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New superconducting camera for astronomers

By John Mason
EDTN Europe
(01/13/02, 4:21 p.m. EDT)

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    Paris, France - Scientists at the European Space Agency (ESA) have developed a camera that will revolutionise the way astronomers observe the Universe, and could have a major industrial application in the microchip industry.

    Called S-Cam, the new device's capabilities read like an astronomer's wish list. From now on, astronomers will know almost everything about starlight from one simple observation.

    S-Cam, which stands for superconducting camera, is the latest result of a decade-old project by ESA to develop the next generation of detectors for space missions. At the heart of S-Cam is a superconductor.

    "By 1992/93 we understood theoretically that superconductors would be sensitive in the optical and near infrared region of the spectrum," says Tone Peacock, Head of Science Payloads Technology Division. "Each photon could be detected, as well as its time of arrival and its colour measured."

    The ability to 'tag' each photon with its arrival time and color, coupled with the speed of the superconductor, is what makes S-Cam useful. Today, astronomers use CCD cameras to make their observations, devices also used in digital and video cameras.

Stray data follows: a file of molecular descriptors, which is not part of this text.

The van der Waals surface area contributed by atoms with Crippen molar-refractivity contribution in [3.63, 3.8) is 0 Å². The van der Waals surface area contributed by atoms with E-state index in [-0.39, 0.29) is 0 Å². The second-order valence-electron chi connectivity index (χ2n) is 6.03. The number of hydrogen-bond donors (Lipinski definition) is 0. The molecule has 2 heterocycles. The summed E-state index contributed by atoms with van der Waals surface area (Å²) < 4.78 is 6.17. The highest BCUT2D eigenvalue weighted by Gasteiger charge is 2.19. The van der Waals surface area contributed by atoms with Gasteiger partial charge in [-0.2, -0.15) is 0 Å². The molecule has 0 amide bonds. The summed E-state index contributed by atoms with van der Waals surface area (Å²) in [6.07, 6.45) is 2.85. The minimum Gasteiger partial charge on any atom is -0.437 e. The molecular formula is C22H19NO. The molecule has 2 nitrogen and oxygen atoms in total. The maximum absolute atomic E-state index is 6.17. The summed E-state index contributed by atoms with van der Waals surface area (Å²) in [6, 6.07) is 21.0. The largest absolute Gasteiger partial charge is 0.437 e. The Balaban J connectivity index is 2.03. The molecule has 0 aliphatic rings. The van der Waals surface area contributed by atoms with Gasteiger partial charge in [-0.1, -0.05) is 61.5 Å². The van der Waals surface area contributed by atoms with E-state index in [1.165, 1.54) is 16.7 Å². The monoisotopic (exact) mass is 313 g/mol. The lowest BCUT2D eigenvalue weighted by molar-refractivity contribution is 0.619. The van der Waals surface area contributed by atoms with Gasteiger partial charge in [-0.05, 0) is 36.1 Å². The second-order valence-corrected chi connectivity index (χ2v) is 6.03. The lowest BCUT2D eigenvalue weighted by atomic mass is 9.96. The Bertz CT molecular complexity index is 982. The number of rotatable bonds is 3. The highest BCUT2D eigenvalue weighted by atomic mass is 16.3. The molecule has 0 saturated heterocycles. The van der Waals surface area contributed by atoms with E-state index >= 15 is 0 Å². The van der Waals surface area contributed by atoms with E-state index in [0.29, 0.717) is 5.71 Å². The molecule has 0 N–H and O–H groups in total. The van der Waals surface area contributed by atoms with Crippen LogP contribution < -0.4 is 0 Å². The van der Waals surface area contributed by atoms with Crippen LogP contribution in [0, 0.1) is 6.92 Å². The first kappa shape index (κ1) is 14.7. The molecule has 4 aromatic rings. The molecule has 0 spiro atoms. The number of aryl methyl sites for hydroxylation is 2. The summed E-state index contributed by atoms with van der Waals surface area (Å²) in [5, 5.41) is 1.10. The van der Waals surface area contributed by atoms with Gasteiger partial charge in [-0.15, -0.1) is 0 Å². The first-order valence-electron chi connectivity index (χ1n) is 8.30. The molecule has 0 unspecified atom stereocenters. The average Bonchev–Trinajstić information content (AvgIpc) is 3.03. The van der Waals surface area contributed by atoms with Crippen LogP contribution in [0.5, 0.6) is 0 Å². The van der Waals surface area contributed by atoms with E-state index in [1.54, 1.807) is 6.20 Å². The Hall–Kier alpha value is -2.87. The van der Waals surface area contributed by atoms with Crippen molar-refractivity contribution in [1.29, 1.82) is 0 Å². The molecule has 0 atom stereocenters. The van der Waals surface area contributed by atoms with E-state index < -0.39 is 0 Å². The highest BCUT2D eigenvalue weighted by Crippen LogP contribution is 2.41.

With the superconductor, as each photon arrives, S-Cam records when and where it hits the detector and its colour, then passes the information to a computer where it forms a comprehensive database about the celestial object being studied. With this information, astronomers can look for simultaneous variability in the brightness and color of celestial objects on time scales of just a few milliseconds.

    This allows them to study the large number of rapidly varying celestial objects whose details have so far eluded astronomers, such as the cataclysmic variable stars, the optical explosions associated with gamma-ray bursts and the visible light emitted by pulsars, the dead hearts of stars.

    At present, S-Cam works with just 36 pixels but the team are fabricating S-cams with hundreds and thousands of pixels. Eventually, they will rival the millions of pixels that CCDs now possess. Peacock envisages that they will eventually be taken up by the microchip industry.

    "I think the use of these chips to probe contaminants in silicon will become a major industrial application," he says. “One day,” he adds, “S-cams may even find their way into household camcorders.”


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